Play-Doh Activities for Toddlers


My apologies for not getting a Loving Lately post together for Monday — I’ll try to make next week’s post twice as good!

Lately my daughter has been loving Play-Doh. Play-Doh seems like one of the simplest toys or activities out there for kids — modeling compound? How complex can it be? But once you start adding all of the kits and accessories made for it, Play-Doh can get pretty intense.

But what if you want to keep it simple? You might be like me — we have two colors of Play-Doh (purple and turquoise, as shown here) and none of the accoutrements. If you’ve got a toddler (or even an older baby, as long as they listen when you tell them not to eat the Play-Doh), simple is just fine.


Here are some ways that we use Play-Doh to keep it interesting, as well as fun:

Learning the alphabet: Form Play-Doh into a variety of letters and have your child name the letter or make the sound. For older kiddos, they could form sight words with a few letters, or you could shape a letter and then name words that start with it, Scattergories style. You could also use alphabet magnets to stamp the Play-Doh with letters to form words.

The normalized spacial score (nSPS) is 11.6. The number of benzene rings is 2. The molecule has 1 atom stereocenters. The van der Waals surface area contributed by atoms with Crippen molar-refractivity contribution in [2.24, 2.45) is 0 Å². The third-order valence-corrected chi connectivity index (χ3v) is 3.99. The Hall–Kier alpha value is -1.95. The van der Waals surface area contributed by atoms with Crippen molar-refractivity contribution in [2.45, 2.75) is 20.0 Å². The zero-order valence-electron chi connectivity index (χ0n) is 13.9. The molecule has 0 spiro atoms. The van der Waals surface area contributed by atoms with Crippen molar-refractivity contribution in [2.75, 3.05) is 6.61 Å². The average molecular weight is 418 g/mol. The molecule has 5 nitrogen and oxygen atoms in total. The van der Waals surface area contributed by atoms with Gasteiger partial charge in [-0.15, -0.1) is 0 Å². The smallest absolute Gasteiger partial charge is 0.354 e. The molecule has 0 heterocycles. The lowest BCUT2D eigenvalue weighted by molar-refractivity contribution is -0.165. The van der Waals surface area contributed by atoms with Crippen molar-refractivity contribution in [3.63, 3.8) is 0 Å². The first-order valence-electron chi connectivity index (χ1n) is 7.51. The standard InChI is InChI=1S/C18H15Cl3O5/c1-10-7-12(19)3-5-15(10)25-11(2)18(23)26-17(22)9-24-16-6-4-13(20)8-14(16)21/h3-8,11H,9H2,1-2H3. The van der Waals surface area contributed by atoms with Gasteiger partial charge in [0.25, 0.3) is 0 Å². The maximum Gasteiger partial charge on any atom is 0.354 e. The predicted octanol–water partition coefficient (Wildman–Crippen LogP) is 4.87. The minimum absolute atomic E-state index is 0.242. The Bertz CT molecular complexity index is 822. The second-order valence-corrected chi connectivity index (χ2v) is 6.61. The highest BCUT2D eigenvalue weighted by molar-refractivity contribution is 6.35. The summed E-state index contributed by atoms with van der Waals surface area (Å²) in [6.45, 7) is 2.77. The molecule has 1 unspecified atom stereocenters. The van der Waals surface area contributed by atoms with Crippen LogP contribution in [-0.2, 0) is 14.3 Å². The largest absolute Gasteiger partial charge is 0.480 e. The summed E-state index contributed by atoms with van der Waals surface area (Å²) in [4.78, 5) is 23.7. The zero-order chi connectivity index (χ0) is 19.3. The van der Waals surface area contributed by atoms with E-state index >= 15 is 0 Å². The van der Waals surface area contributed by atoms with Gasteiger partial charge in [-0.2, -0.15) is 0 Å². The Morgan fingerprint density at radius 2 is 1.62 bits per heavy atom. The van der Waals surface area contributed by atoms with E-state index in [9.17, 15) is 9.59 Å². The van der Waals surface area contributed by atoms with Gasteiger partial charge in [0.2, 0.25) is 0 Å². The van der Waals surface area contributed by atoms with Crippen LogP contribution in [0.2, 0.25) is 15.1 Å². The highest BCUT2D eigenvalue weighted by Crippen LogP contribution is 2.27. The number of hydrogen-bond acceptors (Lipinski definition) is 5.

Learning math: Form numbers from the Play-Doh and name them. For older kids, you could put together math facts, either by shaping numbers and math symbols and putting them together or forming the Play-Doh into tiny balls and counting them out. To make it extra fun, when you add “2 + 2”, smash the “2” and the “2” together and then form “4” (unless you’re a George Orwell fan, and then you might form “5”).

Imprinting: Use household items (large washers, sponges, old sweaters) to imprint patterns and shapes on flattened Play-Doh. This can help with learning shapes and is just all-around fun. Older kids could use different textures to create a collage-style image (make a landscape where an old sweater print forms the hillside, a washer makes the sun) on flattened Play-Doh.


Motor skills: Roll the Play-Doh into a ball and roll it across the table to your child, having them then roll it back to you. Sometimes this gets a little crazy, but Play-Doh is pretty easy to re-shape and shouldn’t cause any lasting damage. Tossing the ball of Play-Doh into the storage container, a la basketball, can be fun too. You can also have kiddos of varying ages use cookie cutters to make shapes in the Play-Doh.

Smashing: You can’t play with Play-Doh without smashing the heck out of it at some point. That’s just a given.


Hopefully you’re inspired to get out those little tubs and have some good old-fashioned fun. What’s your favorite Play-Doh product? The taste of Play-Doh: love it or hate it? (You know you’ve tried it …)


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